But a Storm Is Blowing from Paradise, the third exhibition of the Guggenheim UBS MAP Global Art Initiative illuminates contemporary artistic practices in the Middle East and North Africa and the region’s diaspora. Presenting a selection of newly acquired works for the Guggenheim’s permanent collection, this exhibition will feature installations, photographs, sculptures, videos, and works on paper from a broad selection of artists. The exhibition is curated by Sara Raza, Guggenheim UBS MAP Curator, Middle East and North Africa.
Following its presentation in New York, But a Storm Is Blowing from Paradise will travel to Istanbul’s Pera Museum in 2017.
Do Ho Suh
Museum of Contemporary Art San Diego
This solo exhibition at the Museum of Contemporary Art San Diego by artist Do Ho Suh features work ranging from large-scale architectural installations and sculptures, to works on paper and video. Operating within a distinctly twenty-first century global mode, Suh crafts evocative works that reflect ideas of home, identity, and personal space. March 18-July 4, 2016.
Robin Rhode: The Moon is Asleep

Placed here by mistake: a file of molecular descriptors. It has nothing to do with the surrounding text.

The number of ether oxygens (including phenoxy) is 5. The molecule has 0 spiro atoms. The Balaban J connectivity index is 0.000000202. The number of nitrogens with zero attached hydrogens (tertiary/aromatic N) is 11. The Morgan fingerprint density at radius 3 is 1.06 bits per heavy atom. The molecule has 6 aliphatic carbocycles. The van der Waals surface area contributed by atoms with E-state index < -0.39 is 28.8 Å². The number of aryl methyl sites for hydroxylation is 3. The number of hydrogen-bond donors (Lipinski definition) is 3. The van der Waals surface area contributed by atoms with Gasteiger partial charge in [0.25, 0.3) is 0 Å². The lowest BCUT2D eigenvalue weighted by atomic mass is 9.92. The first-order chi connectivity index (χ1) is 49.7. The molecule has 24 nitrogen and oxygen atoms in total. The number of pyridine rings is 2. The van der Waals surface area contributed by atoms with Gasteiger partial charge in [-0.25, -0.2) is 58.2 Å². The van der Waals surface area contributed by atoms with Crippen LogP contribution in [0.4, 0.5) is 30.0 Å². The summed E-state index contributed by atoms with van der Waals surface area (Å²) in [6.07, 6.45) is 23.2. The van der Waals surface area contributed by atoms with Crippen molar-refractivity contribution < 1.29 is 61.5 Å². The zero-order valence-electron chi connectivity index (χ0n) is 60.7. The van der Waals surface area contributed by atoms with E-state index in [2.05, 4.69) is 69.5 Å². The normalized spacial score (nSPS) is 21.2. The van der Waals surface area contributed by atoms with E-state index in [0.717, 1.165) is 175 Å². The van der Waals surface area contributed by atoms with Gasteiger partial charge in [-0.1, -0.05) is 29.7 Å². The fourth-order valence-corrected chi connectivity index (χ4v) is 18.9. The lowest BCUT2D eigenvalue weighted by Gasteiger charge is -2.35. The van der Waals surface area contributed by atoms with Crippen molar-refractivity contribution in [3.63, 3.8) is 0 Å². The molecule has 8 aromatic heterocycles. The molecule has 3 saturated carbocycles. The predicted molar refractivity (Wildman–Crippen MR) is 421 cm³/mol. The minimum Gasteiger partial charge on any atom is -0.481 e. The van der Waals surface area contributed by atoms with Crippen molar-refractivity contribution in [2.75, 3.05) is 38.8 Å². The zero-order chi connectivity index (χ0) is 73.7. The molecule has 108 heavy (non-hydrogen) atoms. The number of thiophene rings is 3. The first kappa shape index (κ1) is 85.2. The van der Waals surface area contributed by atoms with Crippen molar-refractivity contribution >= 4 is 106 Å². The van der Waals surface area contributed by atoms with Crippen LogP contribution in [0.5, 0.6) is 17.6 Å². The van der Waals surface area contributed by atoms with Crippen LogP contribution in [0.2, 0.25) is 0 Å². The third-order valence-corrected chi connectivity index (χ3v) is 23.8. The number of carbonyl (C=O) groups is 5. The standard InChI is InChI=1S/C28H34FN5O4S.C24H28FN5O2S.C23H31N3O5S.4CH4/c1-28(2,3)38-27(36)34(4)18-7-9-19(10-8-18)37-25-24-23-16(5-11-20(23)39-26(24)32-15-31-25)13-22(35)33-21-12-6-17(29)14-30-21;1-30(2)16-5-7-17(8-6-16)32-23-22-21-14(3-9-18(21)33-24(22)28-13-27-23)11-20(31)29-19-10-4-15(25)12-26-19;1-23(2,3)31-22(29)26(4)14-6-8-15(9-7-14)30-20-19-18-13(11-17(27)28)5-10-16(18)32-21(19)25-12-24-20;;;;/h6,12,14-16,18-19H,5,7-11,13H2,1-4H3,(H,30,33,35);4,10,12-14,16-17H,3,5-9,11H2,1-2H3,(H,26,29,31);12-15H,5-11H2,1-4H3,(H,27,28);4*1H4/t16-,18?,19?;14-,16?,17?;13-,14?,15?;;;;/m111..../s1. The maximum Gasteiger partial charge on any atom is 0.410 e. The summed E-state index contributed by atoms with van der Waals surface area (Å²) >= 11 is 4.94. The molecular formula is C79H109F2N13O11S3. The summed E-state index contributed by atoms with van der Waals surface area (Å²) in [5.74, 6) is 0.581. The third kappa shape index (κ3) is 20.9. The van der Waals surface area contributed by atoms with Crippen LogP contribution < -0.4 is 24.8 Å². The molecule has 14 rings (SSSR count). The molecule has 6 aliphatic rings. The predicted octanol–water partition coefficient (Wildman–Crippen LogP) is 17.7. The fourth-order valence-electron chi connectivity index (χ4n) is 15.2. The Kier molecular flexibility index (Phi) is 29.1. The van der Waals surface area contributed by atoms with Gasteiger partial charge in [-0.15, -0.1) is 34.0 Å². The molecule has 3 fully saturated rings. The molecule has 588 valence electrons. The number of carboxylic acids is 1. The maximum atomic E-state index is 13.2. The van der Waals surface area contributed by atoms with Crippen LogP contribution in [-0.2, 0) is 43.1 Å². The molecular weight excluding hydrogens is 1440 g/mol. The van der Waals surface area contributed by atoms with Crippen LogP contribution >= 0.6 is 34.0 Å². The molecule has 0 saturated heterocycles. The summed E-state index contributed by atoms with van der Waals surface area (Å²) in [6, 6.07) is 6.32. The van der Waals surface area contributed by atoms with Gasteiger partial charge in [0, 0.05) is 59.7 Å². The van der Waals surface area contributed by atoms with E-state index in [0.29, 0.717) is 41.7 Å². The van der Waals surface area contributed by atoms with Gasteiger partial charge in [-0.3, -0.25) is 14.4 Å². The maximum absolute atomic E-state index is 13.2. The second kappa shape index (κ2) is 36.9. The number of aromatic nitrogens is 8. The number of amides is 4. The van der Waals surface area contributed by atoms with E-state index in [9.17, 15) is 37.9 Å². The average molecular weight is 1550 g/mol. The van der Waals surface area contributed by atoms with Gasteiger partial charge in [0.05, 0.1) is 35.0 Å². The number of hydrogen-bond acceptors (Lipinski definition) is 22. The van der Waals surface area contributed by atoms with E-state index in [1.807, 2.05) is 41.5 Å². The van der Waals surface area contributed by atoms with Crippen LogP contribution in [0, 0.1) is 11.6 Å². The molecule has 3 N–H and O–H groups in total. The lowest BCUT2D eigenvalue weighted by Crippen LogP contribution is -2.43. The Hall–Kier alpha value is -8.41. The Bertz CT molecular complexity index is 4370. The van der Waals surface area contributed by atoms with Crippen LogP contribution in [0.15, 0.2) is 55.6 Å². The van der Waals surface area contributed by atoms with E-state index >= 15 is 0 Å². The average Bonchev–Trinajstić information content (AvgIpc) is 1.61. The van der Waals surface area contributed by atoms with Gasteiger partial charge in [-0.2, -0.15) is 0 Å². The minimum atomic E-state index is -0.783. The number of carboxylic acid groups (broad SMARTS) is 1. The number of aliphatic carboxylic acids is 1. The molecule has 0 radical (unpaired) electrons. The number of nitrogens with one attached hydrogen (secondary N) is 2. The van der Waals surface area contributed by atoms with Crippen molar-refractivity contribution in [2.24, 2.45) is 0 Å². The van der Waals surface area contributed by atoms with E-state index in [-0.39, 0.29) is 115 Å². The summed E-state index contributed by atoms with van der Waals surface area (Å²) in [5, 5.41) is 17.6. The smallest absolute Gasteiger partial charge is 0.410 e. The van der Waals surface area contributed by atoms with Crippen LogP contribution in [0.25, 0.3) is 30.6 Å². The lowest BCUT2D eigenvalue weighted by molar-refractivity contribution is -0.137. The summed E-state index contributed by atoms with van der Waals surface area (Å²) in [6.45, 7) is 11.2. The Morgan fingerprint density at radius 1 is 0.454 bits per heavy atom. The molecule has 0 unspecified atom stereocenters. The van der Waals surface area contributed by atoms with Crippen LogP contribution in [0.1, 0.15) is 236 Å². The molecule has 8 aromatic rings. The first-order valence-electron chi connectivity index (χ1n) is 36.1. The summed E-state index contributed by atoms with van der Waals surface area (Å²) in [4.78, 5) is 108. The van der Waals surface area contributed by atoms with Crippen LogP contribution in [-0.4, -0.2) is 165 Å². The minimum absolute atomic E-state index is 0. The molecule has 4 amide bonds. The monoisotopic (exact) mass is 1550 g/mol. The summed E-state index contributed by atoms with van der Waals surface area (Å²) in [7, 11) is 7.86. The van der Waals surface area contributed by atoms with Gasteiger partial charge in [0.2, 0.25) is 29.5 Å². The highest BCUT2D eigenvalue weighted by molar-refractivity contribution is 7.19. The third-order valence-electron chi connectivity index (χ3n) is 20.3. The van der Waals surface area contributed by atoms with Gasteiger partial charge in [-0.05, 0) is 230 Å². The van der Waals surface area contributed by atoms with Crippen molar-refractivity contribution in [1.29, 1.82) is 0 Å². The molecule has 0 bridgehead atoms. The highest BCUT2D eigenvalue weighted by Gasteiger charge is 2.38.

From February 16-May 22, 2016, The SCAD Museum of Art will present The Moon is Asleep, an exhibition by Robin Rhode, who engages the wall as both an edifice of the hallowed spaces of the museum and as a symbolic boundary or border. Through actions and mark-making, the artist transcends the wall as mere surface or backdrop by way of performative inscriptions and drawing, embedding commentary that engages art history, popular culture and sociopolitical concerns. Rhode’s practice is centrally concerned with the act of drawing, as both a permanent and an impermanent gesture.
Mickalene Thomas: Mentors, Muses, and Celebrities
As the Aspen Art Museum’s 2015–2016 Gabriela and Ramiro Garza Distinguished Artist in Residence, New York–based artist Mickalene Thomas has developed a new body of work in the medium of film and video. The AAM’s exhibition Mentors, Muses and Celebrities recasts and reconfigures notions of beauty, gender, race, and representation. Thomas uses the copy-and-paste sensibility of her paintings and collages to edit portraits of women together, creating a larger narrative of what it means to be a woman in the world today. March 10-June 12, 2016.